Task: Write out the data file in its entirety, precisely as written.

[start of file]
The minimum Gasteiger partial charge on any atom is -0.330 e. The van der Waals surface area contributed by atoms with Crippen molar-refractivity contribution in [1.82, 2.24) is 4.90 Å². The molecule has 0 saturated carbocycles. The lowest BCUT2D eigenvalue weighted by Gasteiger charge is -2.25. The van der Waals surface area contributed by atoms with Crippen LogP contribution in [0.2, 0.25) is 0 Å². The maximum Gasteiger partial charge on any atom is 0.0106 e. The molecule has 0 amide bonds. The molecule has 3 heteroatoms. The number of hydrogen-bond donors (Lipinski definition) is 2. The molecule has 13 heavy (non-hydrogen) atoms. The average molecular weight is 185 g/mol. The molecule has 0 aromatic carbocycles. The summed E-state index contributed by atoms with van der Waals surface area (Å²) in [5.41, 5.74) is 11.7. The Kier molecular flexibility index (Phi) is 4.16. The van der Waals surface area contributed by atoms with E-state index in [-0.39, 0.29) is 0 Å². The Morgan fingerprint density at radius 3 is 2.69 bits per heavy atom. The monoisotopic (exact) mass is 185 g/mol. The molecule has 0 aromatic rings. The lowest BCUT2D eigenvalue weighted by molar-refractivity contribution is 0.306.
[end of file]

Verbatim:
The minimum Gasteiger partial charge on any atom is -0.330 e. The van der Waals surface area contributed by atoms with Crippen molar-refractivity contribution in [1.82, 2.24) is 4.90 Å². The molecule has 0 saturated carbocycles. The lowest BCUT2D eigenvalue weighted by Gasteiger charge is -2.25. The van der Waals surface area contributed by atoms with Crippen LogP contribution in [0.2, 0.25) is 0 Å². The maximum Gasteiger partial charge on any atom is 0.0106 e. The molecule has 0 amide bonds. The molecule has 3 heteroatoms. The number of hydrogen-bond donors (Lipinski definition) is 2. The molecule has 13 heavy (non-hydrogen) atoms. The average molecular weight is 185 g/mol. The molecule has 0 aromatic carbocycles. The summed E-state index contributed by atoms with van der Waals surface area (Å²) in [5.41, 5.74) is 11.7. The Kier molecular flexibility index (Phi) is 4.16. The van der Waals surface area contributed by atoms with E-state index in [-0.39, 0.29) is 0 Å². The Morgan fingerprint density at radius 3 is 2.69 bits per heavy atom. The monoisotopic (exact) mass is 185 g/mol. The molecule has 0 aromatic rings. The lowest BCUT2D eigenvalue weighted by molar-refractivity contribution is 0.306.